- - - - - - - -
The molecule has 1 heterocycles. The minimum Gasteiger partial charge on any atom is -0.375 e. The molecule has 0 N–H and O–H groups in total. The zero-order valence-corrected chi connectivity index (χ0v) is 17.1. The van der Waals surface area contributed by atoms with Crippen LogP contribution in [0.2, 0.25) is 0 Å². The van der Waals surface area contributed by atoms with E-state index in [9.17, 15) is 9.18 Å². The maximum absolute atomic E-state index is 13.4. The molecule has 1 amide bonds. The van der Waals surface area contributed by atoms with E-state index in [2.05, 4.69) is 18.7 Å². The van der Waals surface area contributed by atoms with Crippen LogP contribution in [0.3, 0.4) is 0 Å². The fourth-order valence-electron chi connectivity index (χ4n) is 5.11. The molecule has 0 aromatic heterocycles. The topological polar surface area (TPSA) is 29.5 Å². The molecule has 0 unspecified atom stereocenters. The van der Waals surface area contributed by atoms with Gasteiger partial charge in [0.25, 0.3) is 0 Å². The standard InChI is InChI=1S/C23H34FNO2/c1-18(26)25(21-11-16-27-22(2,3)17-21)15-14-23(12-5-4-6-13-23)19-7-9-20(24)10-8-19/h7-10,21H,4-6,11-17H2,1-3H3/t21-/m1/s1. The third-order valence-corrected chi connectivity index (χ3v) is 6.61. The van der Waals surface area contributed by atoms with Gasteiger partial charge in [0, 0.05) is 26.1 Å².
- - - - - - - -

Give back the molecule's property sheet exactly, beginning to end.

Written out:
The molecule has 1 heterocycles. The minimum Gasteiger partial charge on any atom is -0.375 e. The molecule has 0 N–H and O–H groups in total. The zero-order valence-corrected chi connectivity index (χ0v) is 17.1. The van der Waals surface area contributed by atoms with Crippen LogP contribution in [0.2, 0.25) is 0 Å². The van der Waals surface area contributed by atoms with E-state index in [9.17, 15) is 9.18 Å². The maximum absolute atomic E-state index is 13.4. The molecule has 1 amide bonds. The van der Waals surface area contributed by atoms with E-state index in [2.05, 4.69) is 18.7 Å². The van der Waals surface area contributed by atoms with Crippen LogP contribution in [0.3, 0.4) is 0 Å². The fourth-order valence-electron chi connectivity index (χ4n) is 5.11. The molecule has 0 aromatic heterocycles. The topological polar surface area (TPSA) is 29.5 Å². The molecule has 0 unspecified atom stereocenters. The van der Waals surface area contributed by atoms with Gasteiger partial charge in [0.25, 0.3) is 0 Å². The standard InChI is InChI=1S/C23H34FNO2/c1-18(26)25(21-11-16-27-22(2,3)17-21)15-14-23(12-5-4-6-13-23)19-7-9-20(24)10-8-19/h7-10,21H,4-6,11-17H2,1-3H3/t21-/m1/s1. The third-order valence-corrected chi connectivity index (χ3v) is 6.61. The van der Waals surface area contributed by atoms with Gasteiger partial charge in [0, 0.05) is 26.1 Å².